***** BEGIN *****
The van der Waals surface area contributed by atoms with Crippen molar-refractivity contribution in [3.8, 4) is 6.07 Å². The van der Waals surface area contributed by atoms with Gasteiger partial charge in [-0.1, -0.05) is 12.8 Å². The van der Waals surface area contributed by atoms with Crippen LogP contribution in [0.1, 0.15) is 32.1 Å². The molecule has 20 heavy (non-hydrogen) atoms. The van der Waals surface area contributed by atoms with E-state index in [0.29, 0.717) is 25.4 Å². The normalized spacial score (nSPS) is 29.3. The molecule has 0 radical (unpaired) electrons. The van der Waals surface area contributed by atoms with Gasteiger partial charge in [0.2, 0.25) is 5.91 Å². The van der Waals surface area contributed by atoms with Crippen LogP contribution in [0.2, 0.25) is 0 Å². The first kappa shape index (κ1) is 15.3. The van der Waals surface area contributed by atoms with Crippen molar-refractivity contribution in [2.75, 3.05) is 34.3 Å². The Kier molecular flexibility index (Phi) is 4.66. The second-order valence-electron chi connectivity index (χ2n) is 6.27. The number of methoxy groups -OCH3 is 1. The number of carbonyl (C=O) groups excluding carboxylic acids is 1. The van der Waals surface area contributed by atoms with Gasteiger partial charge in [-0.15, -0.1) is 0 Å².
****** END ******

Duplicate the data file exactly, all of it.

The van der Waals surface area contributed by atoms with Crippen molar-refractivity contribution in [3.8, 4) is 6.07 Å². The van der Waals surface area contributed by atoms with Gasteiger partial charge in [-0.1, -0.05) is 12.8 Å². The van der Waals surface area contributed by atoms with Crippen LogP contribution in [0.1, 0.15) is 32.1 Å². The molecule has 20 heavy (non-hydrogen) atoms. The van der Waals surface area contributed by atoms with E-state index in [0.29, 0.717) is 25.4 Å². The normalized spacial score (nSPS) is 29.3. The molecule has 0 radical (unpaired) electrons. The van der Waals surface area contributed by atoms with Gasteiger partial charge in [0.2, 0.25) is 5.91 Å². The van der Waals surface area contributed by atoms with Crippen LogP contribution in [0.2, 0.25) is 0 Å². The first kappa shape index (κ1) is 15.3. The van der Waals surface area contributed by atoms with Crippen molar-refractivity contribution in [2.75, 3.05) is 34.3 Å². The Kier molecular flexibility index (Phi) is 4.66. The second-order valence-electron chi connectivity index (χ2n) is 6.27. The number of methoxy groups -OCH3 is 1. The number of carbonyl (C=O) groups excluding carboxylic acids is 1. The van der Waals surface area contributed by atoms with Gasteiger partial charge in [-0.15, -0.1) is 0 Å².